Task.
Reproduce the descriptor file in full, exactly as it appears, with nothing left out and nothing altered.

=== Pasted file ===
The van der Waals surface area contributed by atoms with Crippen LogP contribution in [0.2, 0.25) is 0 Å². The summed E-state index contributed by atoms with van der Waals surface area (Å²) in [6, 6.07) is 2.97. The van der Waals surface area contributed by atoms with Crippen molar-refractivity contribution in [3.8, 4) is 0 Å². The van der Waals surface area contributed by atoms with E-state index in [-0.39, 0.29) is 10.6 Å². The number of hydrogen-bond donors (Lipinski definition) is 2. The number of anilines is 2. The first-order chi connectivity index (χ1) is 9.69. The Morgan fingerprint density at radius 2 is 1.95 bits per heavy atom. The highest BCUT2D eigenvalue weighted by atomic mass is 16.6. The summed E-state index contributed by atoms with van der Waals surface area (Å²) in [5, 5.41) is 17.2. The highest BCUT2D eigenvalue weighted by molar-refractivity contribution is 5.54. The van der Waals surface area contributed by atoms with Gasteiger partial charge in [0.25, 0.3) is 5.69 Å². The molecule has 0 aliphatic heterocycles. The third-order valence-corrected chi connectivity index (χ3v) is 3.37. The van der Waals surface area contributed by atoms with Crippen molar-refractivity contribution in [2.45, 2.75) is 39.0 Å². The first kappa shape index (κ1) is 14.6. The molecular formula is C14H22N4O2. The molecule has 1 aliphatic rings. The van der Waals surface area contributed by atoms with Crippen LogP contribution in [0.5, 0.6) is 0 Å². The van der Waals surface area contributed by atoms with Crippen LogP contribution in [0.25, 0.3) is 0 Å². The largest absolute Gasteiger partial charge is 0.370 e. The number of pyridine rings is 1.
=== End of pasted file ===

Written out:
The van der Waals surface area contributed by atoms with Crippen LogP contribution in [0.2, 0.25) is 0 Å². The summed E-state index contributed by atoms with van der Waals surface area (Å²) in [6, 6.07) is 2.97. The van der Waals surface area contributed by atoms with Crippen molar-refractivity contribution in [3.8, 4) is 0 Å². The van der Waals surface area contributed by atoms with E-state index in [-0.39, 0.29) is 10.6 Å². The number of hydrogen-bond donors (Lipinski definition) is 2. The number of anilines is 2. The first-order chi connectivity index (χ1) is 9.69. The Morgan fingerprint density at radius 2 is 1.95 bits per heavy atom. The highest BCUT2D eigenvalue weighted by atomic mass is 16.6. The summed E-state index contributed by atoms with van der Waals surface area (Å²) in [5, 5.41) is 17.2. The highest BCUT2D eigenvalue weighted by molar-refractivity contribution is 5.54. The van der Waals surface area contributed by atoms with Gasteiger partial charge in [0.25, 0.3) is 5.69 Å². The molecule has 0 aliphatic heterocycles. The third-order valence-corrected chi connectivity index (χ3v) is 3.37. The van der Waals surface area contributed by atoms with Crippen molar-refractivity contribution in [2.45, 2.75) is 39.0 Å². The first kappa shape index (κ1) is 14.6. The molecular formula is C14H22N4O2. The molecule has 1 aliphatic rings. The van der Waals surface area contributed by atoms with Crippen LogP contribution in [0.5, 0.6) is 0 Å². The van der Waals surface area contributed by atoms with Crippen LogP contribution in [0.25, 0.3) is 0 Å². The largest absolute Gasteiger partial charge is 0.370 e. The number of pyridine rings is 1.